#22

No, he hasn't banned fracking, nor has he stopped Nestle' (one of the worst corporations in the world) from
pumping water from Calif. at (presumably) very low rates, and re-selling it under the Arrowhead (and others) brand.
Call his office and remind him: (916) 445-2841.


#23

You are assuming that most feed (corn and alfalfa) and grazing land requires artificial irrigation. Most beef and the feed for it, is produced in areas where no water is used at all - plenty falls year round from the sky. There are good reasons for limiting beef consumption, but water usage is not one.

Californians seem to think that the rest of the USA (or even world) is like California. Where I live, and over the whole eastern third of CONUS we average more than a meter of rain per year, falling year-round. Human activity does not even put a dent in the flow of rivers and streams where I live.


#26

Yeah-but there are already 400,000 acres made fallow by the drought in the Central Valley, and 27,000 farm workers have been laid off. Mostly poor Mexicans. Farmers are drilling deep wells into the sinking water table, and there is massive salinization taking place. The farming sector has already lost 1.2 billion. Some farmers are getting no water at all, and the Feds have already cut off supplies.You're right about one thing, though: California exports a lot of food-mostly to the rest of the country. I think some of your anger should be directed at Big and Small Ag for raising water-intensive crops like cotton,pistachios and almonds in what is essentially a desert.


#27

Being an Eastern transplant now living in California, I think the best thing would be for serious agriculture to re-establish itself in the East.And I'm not talking about boutique farming, which is certainlydoing well there. We obviously can't continue to rely nationally on the the California hothouse to supply us with the produce it did in the past. Such a transition would take a lot of time, and cost a huge amount of money.In the short term, the cost of a lot of our food is going to go up-maybe way up. Get used to it.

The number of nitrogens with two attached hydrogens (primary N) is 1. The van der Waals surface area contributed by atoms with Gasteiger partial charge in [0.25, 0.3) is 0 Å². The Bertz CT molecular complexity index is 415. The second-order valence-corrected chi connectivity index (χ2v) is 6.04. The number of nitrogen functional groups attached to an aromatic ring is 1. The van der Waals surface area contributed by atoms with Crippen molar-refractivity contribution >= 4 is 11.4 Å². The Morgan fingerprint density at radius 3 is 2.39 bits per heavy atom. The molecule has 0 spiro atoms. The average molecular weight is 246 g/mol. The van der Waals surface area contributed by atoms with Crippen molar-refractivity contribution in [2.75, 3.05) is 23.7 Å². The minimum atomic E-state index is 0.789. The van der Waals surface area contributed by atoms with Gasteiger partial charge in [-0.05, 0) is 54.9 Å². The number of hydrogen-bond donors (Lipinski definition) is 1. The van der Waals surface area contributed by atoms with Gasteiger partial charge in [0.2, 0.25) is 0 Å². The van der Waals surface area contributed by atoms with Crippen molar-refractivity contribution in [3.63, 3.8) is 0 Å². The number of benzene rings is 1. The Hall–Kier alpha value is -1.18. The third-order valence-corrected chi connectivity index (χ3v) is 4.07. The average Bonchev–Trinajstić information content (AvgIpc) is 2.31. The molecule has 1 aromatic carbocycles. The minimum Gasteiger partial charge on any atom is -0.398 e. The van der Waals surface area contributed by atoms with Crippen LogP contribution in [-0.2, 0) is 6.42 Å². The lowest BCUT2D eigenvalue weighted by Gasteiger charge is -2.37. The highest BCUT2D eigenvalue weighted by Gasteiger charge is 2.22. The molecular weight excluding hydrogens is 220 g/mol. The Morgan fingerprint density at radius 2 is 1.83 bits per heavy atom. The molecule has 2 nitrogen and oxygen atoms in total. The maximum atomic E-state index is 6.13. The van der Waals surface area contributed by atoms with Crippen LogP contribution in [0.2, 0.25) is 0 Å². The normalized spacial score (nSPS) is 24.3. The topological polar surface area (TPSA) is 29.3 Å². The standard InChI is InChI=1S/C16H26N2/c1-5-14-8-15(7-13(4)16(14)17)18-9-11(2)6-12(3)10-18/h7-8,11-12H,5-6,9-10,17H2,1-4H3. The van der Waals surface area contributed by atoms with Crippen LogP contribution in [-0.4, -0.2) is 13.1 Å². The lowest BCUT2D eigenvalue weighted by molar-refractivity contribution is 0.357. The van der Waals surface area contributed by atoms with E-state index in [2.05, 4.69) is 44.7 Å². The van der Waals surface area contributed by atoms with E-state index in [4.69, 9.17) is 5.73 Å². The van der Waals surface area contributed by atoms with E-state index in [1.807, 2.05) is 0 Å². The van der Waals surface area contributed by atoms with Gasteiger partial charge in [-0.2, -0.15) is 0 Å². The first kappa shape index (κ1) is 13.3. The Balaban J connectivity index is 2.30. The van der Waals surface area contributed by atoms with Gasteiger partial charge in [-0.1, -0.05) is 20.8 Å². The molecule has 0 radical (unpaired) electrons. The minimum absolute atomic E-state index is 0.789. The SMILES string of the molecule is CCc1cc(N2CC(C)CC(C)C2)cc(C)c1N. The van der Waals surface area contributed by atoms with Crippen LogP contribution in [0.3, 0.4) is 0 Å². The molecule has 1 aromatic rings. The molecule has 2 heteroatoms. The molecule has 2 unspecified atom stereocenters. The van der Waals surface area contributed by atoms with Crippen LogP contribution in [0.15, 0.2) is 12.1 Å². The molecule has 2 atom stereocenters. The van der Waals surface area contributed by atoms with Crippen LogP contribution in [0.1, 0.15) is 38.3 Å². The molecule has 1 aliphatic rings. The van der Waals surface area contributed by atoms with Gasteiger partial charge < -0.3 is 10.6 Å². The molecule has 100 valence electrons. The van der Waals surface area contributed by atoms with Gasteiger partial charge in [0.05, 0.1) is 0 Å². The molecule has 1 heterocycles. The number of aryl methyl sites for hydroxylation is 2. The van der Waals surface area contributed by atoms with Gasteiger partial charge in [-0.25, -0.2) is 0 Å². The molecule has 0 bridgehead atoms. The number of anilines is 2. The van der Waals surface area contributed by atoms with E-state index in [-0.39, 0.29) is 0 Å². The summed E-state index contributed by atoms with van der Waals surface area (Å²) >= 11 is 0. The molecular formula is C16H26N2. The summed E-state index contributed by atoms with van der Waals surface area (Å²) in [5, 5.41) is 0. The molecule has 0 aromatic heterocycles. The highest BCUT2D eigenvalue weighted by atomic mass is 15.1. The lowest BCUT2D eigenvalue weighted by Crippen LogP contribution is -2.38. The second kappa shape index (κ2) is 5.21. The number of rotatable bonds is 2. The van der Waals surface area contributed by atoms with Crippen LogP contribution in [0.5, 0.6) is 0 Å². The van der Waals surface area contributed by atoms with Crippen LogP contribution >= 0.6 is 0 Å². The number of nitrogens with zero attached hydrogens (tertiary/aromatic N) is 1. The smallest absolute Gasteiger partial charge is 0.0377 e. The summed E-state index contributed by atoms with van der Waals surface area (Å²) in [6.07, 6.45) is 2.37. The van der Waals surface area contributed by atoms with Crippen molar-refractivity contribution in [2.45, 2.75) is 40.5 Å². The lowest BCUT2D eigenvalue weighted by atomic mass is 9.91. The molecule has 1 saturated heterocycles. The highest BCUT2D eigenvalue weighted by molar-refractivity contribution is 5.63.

#28

A fourth problem with the "Tragedy of the Commons" theory:

Written/developed in the 19th century, it assumes agricultural production, without adequately investigating the 'state of nature' (as it was understood and explained by many classical and enlightenment philosphers and theorists before Lloyd). Any examination of the state of nature should lead to the conclusion that the 'tragedy' could only manifest in the presence of agricultural organization, and even then the tragedy remains only a theory with no basis in reality. Tribal socieities studied as 'subjects' under the state of nature did not encounter the problem Lloyd theorized.

Lloyd (and later Hardin) assume ownership [of land and cattle]. But in societies where land is held in common and animals are not livestock, but game, (i.e. absence of private property), there could never be a tragedy. Animals will graze where there is food and water. Once those recede, the animals leave; the land lays fallow to replenish itself for the animals to return generations later. Once upon a time, humans considered themselves part of this natural system, not lords over it.


#30

Actually, the "Tragedy of the Commons" was (aside from one obscure remark, was not a theory of the early 19th century, it was a theory made popular in the late 1960s by the ecologist Garret Hardin. Before finding that out, I had thought that it dated back to Adam Smith or something.


#31

You mean suburban lawns. A proper compact and efficient urban area only has lawns in the parks and maybe some plazas - which don't represent a lot of area compared to suburbia.